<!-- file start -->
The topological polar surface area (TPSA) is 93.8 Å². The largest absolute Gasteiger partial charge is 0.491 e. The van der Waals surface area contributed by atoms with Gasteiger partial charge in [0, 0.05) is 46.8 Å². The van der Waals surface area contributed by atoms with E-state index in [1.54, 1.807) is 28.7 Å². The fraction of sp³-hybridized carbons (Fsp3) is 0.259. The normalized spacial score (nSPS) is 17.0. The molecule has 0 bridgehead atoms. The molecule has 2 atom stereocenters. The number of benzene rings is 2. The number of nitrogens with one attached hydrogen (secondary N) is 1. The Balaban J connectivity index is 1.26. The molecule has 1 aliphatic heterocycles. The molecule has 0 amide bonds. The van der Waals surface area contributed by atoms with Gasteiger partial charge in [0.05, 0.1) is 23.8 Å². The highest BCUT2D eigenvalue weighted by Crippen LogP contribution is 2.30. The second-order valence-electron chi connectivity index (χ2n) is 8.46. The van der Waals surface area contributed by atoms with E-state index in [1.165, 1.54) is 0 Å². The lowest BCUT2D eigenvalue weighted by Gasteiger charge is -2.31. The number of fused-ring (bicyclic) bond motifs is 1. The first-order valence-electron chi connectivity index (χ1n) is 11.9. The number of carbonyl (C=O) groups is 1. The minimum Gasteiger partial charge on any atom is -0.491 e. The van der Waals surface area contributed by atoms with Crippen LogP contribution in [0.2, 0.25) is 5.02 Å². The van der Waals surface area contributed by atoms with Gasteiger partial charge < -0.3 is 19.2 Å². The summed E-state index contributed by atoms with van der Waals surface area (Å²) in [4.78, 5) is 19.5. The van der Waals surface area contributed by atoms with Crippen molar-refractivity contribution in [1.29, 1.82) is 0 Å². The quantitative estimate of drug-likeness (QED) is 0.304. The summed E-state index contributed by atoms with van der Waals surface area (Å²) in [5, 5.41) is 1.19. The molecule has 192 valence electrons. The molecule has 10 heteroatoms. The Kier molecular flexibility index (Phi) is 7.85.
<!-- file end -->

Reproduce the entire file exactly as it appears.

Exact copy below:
The topological polar surface area (TPSA) is 93.8 Å². The largest absolute Gasteiger partial charge is 0.491 e. The van der Waals surface area contributed by atoms with Gasteiger partial charge in [0, 0.05) is 46.8 Å². The van der Waals surface area contributed by atoms with E-state index in [1.54, 1.807) is 28.7 Å². The fraction of sp³-hybridized carbons (Fsp3) is 0.259. The normalized spacial score (nSPS) is 17.0. The molecule has 0 bridgehead atoms. The molecule has 2 atom stereocenters. The number of benzene rings is 2. The number of nitrogens with one attached hydrogen (secondary N) is 1. The Balaban J connectivity index is 1.26. The molecule has 1 aliphatic heterocycles. The molecule has 0 amide bonds. The van der Waals surface area contributed by atoms with Gasteiger partial charge in [0.05, 0.1) is 23.8 Å². The highest BCUT2D eigenvalue weighted by Crippen LogP contribution is 2.30. The second-order valence-electron chi connectivity index (χ2n) is 8.46. The van der Waals surface area contributed by atoms with E-state index in [1.165, 1.54) is 0 Å². The lowest BCUT2D eigenvalue weighted by Gasteiger charge is -2.31. The number of fused-ring (bicyclic) bond motifs is 1. The first-order valence-electron chi connectivity index (χ1n) is 11.9. The number of carbonyl (C=O) groups is 1. The minimum Gasteiger partial charge on any atom is -0.491 e. The van der Waals surface area contributed by atoms with Crippen LogP contribution in [0.2, 0.25) is 5.02 Å². The van der Waals surface area contributed by atoms with Gasteiger partial charge < -0.3 is 19.2 Å². The summed E-state index contributed by atoms with van der Waals surface area (Å²) in [4.78, 5) is 19.5. The van der Waals surface area contributed by atoms with Crippen molar-refractivity contribution in [1.29, 1.82) is 0 Å². The quantitative estimate of drug-likeness (QED) is 0.304. The summed E-state index contributed by atoms with van der Waals surface area (Å²) in [5, 5.41) is 1.19. The molecule has 192 valence electrons. The molecule has 10 heteroatoms. The Kier molecular flexibility index (Phi) is 7.85.